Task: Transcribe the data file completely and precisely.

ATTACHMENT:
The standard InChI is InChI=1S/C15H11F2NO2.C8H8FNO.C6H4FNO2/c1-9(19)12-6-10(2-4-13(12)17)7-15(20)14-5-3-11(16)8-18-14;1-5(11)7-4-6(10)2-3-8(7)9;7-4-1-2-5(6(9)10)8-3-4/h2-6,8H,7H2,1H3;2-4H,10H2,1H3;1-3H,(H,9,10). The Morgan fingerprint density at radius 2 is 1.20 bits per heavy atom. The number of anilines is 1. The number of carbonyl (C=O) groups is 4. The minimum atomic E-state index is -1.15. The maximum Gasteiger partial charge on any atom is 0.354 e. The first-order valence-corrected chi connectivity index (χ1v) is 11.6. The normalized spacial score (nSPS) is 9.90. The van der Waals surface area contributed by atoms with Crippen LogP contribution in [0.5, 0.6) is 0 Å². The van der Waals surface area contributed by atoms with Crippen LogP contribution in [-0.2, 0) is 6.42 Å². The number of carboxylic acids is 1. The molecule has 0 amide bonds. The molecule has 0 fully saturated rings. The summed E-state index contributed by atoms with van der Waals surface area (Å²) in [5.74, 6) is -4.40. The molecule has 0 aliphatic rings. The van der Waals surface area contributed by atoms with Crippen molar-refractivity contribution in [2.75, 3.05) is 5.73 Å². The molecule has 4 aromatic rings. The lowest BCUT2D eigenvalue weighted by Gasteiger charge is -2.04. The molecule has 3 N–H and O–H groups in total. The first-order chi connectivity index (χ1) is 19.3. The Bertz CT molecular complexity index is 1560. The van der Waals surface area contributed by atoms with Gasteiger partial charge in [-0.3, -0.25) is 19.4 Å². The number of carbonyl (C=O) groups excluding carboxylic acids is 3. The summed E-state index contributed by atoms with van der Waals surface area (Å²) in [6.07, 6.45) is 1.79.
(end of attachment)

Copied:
The standard InChI is InChI=1S/C15H11F2NO2.C8H8FNO.C6H4FNO2/c1-9(19)12-6-10(2-4-13(12)17)7-15(20)14-5-3-11(16)8-18-14;1-5(11)7-4-6(10)2-3-8(7)9;7-4-1-2-5(6(9)10)8-3-4/h2-6,8H,7H2,1H3;2-4H,10H2,1H3;1-3H,(H,9,10). The Morgan fingerprint density at radius 2 is 1.20 bits per heavy atom. The number of anilines is 1. The number of carbonyl (C=O) groups is 4. The minimum atomic E-state index is -1.15. The maximum Gasteiger partial charge on any atom is 0.354 e. The first-order valence-corrected chi connectivity index (χ1v) is 11.6. The normalized spacial score (nSPS) is 9.90. The van der Waals surface area contributed by atoms with Crippen LogP contribution in [0.5, 0.6) is 0 Å². The van der Waals surface area contributed by atoms with Crippen LogP contribution in [-0.2, 0) is 6.42 Å². The number of carboxylic acids is 1. The molecule has 0 amide bonds. The molecule has 0 fully saturated rings. The summed E-state index contributed by atoms with van der Waals surface area (Å²) in [5.74, 6) is -4.40. The molecule has 0 aliphatic rings. The van der Waals surface area contributed by atoms with Crippen molar-refractivity contribution in [2.75, 3.05) is 5.73 Å². The molecule has 4 aromatic rings. The lowest BCUT2D eigenvalue weighted by Gasteiger charge is -2.04. The molecule has 3 N–H and O–H groups in total. The first-order chi connectivity index (χ1) is 19.3. The Bertz CT molecular complexity index is 1560. The van der Waals surface area contributed by atoms with Gasteiger partial charge in [-0.3, -0.25) is 19.4 Å². The number of carbonyl (C=O) groups excluding carboxylic acids is 3. The summed E-state index contributed by atoms with van der Waals surface area (Å²) in [6.07, 6.45) is 1.79.